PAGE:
The Rights and Risks Analysis Group (RRAG) on Tuesday, February 23 requested all the Chief Ministers of the Northeast to urge External Affairs Minister S Jaishankar to raise the issue of the forcible eviction of about 7,000 Garos and 10,000 Mro people and implementation of the Chittagong Hill Tracts (CHTs) Accord with the Government of Bangladesh during his forthcoming visit to Dhaka on March 4, 2021.
“Unless these issues are raised, there are strong possibilities that the Garos being displaced from Madhupur forest, Tangail district may be gradually forced to flee to Meghalaya while indigenous Mro people of Bandarban district of the Chittagong Hill Tracts similarly may flee to Mizoram State and/or assimilate into mainstream Islamic society in Bangladesh. Further, non-implementation of the Chittagong Hill Tracts Accord of 1997 has direct implications for peace, security, and stability in India’s Northeastern region,” stated Suhas Chakma, Director of the RRAG.
The Parliamentary Standing Committee of the Forest and Environment Ministry in Bangladesh asked the authorities to issue eviction notices to the alleged illegal occupants of the Madhupur forest i.e. indigenous Garo people living in the area for centuries by January 30, 2021. Protests by the Garos have been organised but to no avail. In 2016, the Forest and Environment Ministry of Bangladesh issued a notice declaring 1,945 acres of land in Madhupur under Tangail district to be rezoned as a forest reserve. About 7,000 Garos in 13 villages, mostly Catholic villagers, will be displaced.
In September 2020, the Bangladesh Army and Sikder Group conglomerate company, R&R Holdings Limited, started construction in the five-star tourism project including a Marriott hotel, extensive network of buildings, roads, drainage, and sewage system at Chimbuk-Thanchi area of the Bandarban district of the Chittagong Hill Tracts (CHTs). This project will displace about 10,000 indigenous Mro people. On February 9, 2021, seven UN human rights experts urged Bangladesh to suspend the construction of large-scale tourist infrastructures.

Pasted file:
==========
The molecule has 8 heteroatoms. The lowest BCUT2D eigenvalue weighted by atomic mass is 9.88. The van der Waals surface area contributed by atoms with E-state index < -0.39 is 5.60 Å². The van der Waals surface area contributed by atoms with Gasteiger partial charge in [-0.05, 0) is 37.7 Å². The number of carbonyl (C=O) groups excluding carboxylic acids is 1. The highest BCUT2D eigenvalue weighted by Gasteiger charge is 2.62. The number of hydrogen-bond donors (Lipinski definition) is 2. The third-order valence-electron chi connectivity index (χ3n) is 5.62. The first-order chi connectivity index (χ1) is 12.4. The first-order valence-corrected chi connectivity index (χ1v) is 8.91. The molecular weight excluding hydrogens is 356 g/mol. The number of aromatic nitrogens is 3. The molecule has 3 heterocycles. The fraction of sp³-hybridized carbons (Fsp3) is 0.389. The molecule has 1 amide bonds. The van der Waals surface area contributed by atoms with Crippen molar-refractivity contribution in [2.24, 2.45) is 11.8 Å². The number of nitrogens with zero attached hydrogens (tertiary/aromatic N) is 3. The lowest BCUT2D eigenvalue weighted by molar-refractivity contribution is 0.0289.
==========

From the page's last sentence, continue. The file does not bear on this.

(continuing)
Further, the key provisions of the CHTs Accord signed on December 2 1997 between the Government of Bangladesh and the Jana Samhati Samiti have not been implemented as of date. These provisions not-implemented by the Government of Bangladesh include failure to take back all the temporary camps of the Bangladesh Army, Ansar and Village Defence Party to permanent installations except the Border Guards Bangladesh and permanent cantonments (three at the three District Headquarters and Alikadam, Ruma and Dighinala)” as per Article 17 of the CHTs Accord; not resolving a single land dispute because of the refusal to enact the Rules of the CHTs Land Dispute Resolution Commission Act, 2001 as on date; not transferring significant functions/subjects to the CHTs Regional Council and three Hill District Councils of Khagrachari, Bandarban and Rangamati such as supervision, preservation and development of law and order, land and land management, police (local), forest and environment, development of communication system, etc; and the failure to rehabilitate returnee tribal refugees who had returned from India after signing of the Accord and internally displaced tribal people of the CHTs.
The instability in the CHTs, which shares the only international border with trouble-torn Rakhine State of Myanmar marked by armed conflict with the Arakan Army and the Rohingya crisis, poses serious threats to peace, security, and stability in the entire Northeast and the rest of India.
“The time has come for the Northeastern States to take up the issue of indigenous peoples of Bangladesh with the Government of Bangladesh both to ensure the survival of indigenous peoples with rights and dignity in Bangladesh as well as to secure peace and stability in the entire Northeast. It is in the interest of each and every State of the Northeast from Arunachal Pradesh to Tripura and Mizoram to develop a common position on these issues and pursue with the Government of India to address with Bangladesh as a matter of priority,” stated Chakma.
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